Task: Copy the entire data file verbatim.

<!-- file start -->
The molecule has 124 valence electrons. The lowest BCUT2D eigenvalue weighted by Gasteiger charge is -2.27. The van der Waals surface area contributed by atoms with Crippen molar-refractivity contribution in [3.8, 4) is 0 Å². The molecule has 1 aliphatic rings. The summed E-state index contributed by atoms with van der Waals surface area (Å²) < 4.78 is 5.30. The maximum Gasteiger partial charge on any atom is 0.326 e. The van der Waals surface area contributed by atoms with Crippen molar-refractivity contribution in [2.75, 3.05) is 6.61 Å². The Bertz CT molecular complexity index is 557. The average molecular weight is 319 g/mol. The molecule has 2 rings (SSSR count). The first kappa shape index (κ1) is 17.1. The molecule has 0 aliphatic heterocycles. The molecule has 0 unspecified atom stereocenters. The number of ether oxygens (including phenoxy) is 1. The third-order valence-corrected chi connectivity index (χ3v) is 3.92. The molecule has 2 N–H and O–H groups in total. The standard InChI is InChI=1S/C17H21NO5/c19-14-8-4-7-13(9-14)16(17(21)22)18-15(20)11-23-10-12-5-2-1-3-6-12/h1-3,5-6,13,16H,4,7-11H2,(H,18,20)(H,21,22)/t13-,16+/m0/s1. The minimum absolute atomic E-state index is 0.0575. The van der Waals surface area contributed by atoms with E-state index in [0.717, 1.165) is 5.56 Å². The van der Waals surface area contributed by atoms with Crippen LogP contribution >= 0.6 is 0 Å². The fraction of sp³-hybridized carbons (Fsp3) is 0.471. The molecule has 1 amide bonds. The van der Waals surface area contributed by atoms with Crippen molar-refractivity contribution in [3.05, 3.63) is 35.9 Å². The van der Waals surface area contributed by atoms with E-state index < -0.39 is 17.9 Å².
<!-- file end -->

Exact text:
The molecule has 124 valence electrons. The lowest BCUT2D eigenvalue weighted by Gasteiger charge is -2.27. The van der Waals surface area contributed by atoms with Crippen molar-refractivity contribution in [3.8, 4) is 0 Å². The molecule has 1 aliphatic rings. The summed E-state index contributed by atoms with van der Waals surface area (Å²) < 4.78 is 5.30. The maximum Gasteiger partial charge on any atom is 0.326 e. The van der Waals surface area contributed by atoms with Crippen molar-refractivity contribution in [2.75, 3.05) is 6.61 Å². The Bertz CT molecular complexity index is 557. The average molecular weight is 319 g/mol. The molecule has 2 rings (SSSR count). The first kappa shape index (κ1) is 17.1. The molecule has 0 aliphatic heterocycles. The molecule has 0 unspecified atom stereocenters. The number of ether oxygens (including phenoxy) is 1. The third-order valence-corrected chi connectivity index (χ3v) is 3.92. The molecule has 2 N–H and O–H groups in total. The standard InChI is InChI=1S/C17H21NO5/c19-14-8-4-7-13(9-14)16(17(21)22)18-15(20)11-23-10-12-5-2-1-3-6-12/h1-3,5-6,13,16H,4,7-11H2,(H,18,20)(H,21,22)/t13-,16+/m0/s1. The minimum absolute atomic E-state index is 0.0575. The van der Waals surface area contributed by atoms with E-state index in [0.717, 1.165) is 5.56 Å². The van der Waals surface area contributed by atoms with Crippen LogP contribution >= 0.6 is 0 Å². The fraction of sp³-hybridized carbons (Fsp3) is 0.471. The molecule has 1 amide bonds. The van der Waals surface area contributed by atoms with Crippen molar-refractivity contribution in [3.05, 3.63) is 35.9 Å². The van der Waals surface area contributed by atoms with E-state index < -0.39 is 17.9 Å².